G.W. Marriott



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Marriott updates Chase on Mr. West's progress and Engravings of the College.






Engravings of the College, the Journals, New York, Liverpool



30th March 1827

My dear and venerated Friend

I have just returned from Hastings, and am greeted by your delightful letter of the 22nd February from New York. When we bless God, I am sure you would say bless Him for everything. I would, therefore, not make even your illness, tho’ it grieve me to the heart, an exception. I have fondly thought that my last would arrive in time for its contents to aid in completing your recovery. See what Lord Gambier thinks of them! But your life is so valuable for others, that I trust it may please a gracious Providence that we may soon hear of your convalescence.

Letters of yesterday from Mr West at Liverpool, from whence he will embark, make it possible that he may be at New York before this letter. He will bring with him abundance of credentials, and excite for himself, and his large Colony of Friends and Countrymen, the influential prayers of many a true and devoted Christian. The result of a visit to the interior of Ireland lately has been that he is persuaded the present Colonizers will be followed by many others at no distant time. May God bless and prosper this auspicious scheme to the benefit of both Countries, and the furtherance of the true Religion!

I have written to Mr W. at Liverpool, begging him (if he had not already got it) to procure Jerram’s Sermons, and take them to you. He has got a review of them by one, for whose sake you will read it with interest, and with much allowance for the hurries of his life, which really allowed no time for such a subject. I have received, however, a letter from the Bishop of Salisbury, which, if I can find it, I will enclose, and you will say that alone should more than satisfy me that some good may have been done by it.

Before you receive this a further proof of the Bishop’s regard to you will, I hope, have reached you. The specimen of the handwriting of Bishop Barrington only proves how rapidly he had broken down when it was dated, for I have one within the year 1825 (he was then 91) without any symptom of failure. When I obtain Lord Barrington’s present for you (which I am determined to get if possible) you shall have this autograph to annex to the [Ri]ture, if you wish it.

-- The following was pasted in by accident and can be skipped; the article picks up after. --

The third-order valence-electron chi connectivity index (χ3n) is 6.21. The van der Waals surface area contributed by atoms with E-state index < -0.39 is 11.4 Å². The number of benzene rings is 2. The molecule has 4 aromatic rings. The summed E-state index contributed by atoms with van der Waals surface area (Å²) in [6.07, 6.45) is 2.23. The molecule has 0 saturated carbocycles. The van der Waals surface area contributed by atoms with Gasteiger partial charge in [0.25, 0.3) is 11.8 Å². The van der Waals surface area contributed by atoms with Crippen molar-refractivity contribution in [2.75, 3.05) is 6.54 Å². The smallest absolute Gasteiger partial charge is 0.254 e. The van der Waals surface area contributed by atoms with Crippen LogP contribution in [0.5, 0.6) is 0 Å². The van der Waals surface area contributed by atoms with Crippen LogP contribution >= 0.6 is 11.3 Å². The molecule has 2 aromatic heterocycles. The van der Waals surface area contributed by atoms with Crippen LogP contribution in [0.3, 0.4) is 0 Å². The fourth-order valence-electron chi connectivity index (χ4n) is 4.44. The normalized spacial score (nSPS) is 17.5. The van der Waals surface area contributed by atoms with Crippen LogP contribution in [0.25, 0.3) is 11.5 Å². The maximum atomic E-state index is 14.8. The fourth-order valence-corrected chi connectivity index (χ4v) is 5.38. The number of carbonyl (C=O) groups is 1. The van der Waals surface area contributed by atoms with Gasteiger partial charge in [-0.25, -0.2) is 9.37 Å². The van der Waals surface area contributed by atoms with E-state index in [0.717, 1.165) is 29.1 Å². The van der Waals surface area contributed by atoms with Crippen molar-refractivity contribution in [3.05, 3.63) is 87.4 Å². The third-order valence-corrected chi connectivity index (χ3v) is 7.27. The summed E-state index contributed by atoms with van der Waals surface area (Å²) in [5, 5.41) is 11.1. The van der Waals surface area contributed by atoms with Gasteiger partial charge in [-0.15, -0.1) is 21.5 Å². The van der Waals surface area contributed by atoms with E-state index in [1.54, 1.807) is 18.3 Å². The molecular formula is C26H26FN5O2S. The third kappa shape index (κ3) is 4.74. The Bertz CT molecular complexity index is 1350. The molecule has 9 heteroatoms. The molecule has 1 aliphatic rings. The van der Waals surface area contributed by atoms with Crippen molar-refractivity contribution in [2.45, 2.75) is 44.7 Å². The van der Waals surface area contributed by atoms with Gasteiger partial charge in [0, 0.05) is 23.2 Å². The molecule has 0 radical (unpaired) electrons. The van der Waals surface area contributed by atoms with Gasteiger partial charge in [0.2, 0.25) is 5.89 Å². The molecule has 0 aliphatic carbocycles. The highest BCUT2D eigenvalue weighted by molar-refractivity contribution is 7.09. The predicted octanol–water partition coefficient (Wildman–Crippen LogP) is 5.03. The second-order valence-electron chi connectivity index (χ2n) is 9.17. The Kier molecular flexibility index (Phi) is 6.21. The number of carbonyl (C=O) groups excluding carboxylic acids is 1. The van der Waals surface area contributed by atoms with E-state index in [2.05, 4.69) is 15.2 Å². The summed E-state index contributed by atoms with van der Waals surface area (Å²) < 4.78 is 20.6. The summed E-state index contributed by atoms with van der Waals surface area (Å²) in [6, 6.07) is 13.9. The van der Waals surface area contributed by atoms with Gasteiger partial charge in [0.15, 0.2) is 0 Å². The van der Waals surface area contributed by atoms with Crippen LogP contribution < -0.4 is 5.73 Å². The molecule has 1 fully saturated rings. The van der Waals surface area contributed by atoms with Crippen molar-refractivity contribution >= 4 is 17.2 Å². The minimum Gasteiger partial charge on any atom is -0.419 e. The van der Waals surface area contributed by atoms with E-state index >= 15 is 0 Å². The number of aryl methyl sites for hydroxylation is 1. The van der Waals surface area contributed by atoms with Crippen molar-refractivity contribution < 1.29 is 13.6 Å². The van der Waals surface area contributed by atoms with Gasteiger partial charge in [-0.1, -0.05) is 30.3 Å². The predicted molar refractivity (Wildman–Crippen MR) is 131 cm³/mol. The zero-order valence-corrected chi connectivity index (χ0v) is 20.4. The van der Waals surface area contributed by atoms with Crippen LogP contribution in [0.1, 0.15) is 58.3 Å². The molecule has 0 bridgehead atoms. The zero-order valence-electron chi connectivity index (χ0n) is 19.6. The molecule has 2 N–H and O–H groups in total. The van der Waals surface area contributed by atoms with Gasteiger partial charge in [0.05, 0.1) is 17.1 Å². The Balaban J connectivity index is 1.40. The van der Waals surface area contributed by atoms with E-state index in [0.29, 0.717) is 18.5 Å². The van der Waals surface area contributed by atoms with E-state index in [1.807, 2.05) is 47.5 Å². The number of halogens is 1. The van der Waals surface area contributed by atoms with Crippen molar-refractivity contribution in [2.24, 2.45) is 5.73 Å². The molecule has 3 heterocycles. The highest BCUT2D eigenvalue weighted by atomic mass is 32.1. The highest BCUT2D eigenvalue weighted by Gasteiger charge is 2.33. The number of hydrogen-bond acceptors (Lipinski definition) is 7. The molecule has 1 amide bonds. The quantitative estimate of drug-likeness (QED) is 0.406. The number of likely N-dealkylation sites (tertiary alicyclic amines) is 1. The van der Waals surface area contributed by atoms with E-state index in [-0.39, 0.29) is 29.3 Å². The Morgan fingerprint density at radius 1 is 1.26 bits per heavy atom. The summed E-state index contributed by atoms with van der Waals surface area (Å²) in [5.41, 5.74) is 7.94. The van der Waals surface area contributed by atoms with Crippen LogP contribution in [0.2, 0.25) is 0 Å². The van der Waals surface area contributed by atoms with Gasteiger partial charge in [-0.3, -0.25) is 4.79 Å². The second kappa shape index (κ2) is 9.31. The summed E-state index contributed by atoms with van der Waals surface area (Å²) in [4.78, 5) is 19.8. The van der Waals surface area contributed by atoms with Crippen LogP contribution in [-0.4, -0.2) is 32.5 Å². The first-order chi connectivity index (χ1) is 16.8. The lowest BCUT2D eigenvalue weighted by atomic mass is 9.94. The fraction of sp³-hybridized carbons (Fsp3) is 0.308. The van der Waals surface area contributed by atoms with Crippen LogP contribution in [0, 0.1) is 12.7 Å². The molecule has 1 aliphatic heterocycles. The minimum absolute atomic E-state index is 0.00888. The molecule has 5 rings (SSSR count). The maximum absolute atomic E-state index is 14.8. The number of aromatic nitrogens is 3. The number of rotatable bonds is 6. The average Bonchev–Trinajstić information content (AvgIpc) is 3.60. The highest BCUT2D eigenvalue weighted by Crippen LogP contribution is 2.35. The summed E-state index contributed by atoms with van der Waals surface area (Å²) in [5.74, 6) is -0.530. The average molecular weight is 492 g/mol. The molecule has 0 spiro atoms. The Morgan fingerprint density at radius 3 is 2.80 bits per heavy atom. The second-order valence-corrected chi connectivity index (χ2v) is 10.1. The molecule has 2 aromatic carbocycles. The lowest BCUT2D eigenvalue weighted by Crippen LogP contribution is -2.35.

I deplore the Journals very much. The Engravings of the College have given great delight, but I have not yet delivered all of them. I hope Lord Gambier had one. Mr Hoare had not, but I prevailed on a very good Draftsman to copy it for him, and he is very well pleased. Mr West took Robert’s to Dublin, where it assisted him in communicating to his friends the advantages which are now to be had for them, and their descendants, in Ohio. He has returned it to my Brother, and I trust it will adorn my native dwelling, and it does my own.

I have only been able to call once on Judge Hemphill, and Mr Coleman. I am to meet them, and Lord Kenyon, next Tuesday at Lord Bexley’s. I met an American with them of the name of Cressan (so I caught it) who wanted to take Mr W. and his friends to Pennsylvania. You may think what I said to this. I told the gentleman he might call on Mr Wiggin, if he chose it, and state the matter to him. But Mr West was perhaps gone himself and certainly the Resolutions of his friends had gone some time, and the perusal of them would convince him that the pastoral and episcopal jurisdiction of Bishop Chase was a paramount object of the Emigrants.

I left out sweet Selina not quite so well as she had lately been, and the severe season we have had has certainly, even in that favorable climate, pinched so sensitive a plant. You can not, however, well over-rate our spiritual comfort from this dear Child. Those only who are in her near and entire confidence know her feelings, but her Parents (blessed be God!) know them to be such as none but the Holy Spirit of God can inspire. Her dear and good Mother knows what it is “to accept the Kingdom of God as a little Child” herself, and her simple and persevering instructions have been blessed with heavenly dew, and bring forth the right and natural fruition her child’s mind and heart. Praise the Lord Oh! My Soul, and all that is within me praise His holy Name!

I write this day, and with this letter, to Mr Hodgson, to desire him to hunt out Mr West, if he be not gone from Liverpool, and in a letter of yesterday I sent Mr West in pursuit of Mr Hodgson. They would have the greatest mutual pleasure in each other’s society. You must be so kind as to make letters, which are to be forwarded by Post from Liverpool, under an ounce, because they have a cover added in their way to Lord Kenyon. He paid [4/9] for your last to me. But I transferred, and most willingly paid, the tax.

I write in great haste. Believe me, my dear and venerated friend, ever affectionately yours

G.W. Marriott

Letter to Philander Chase



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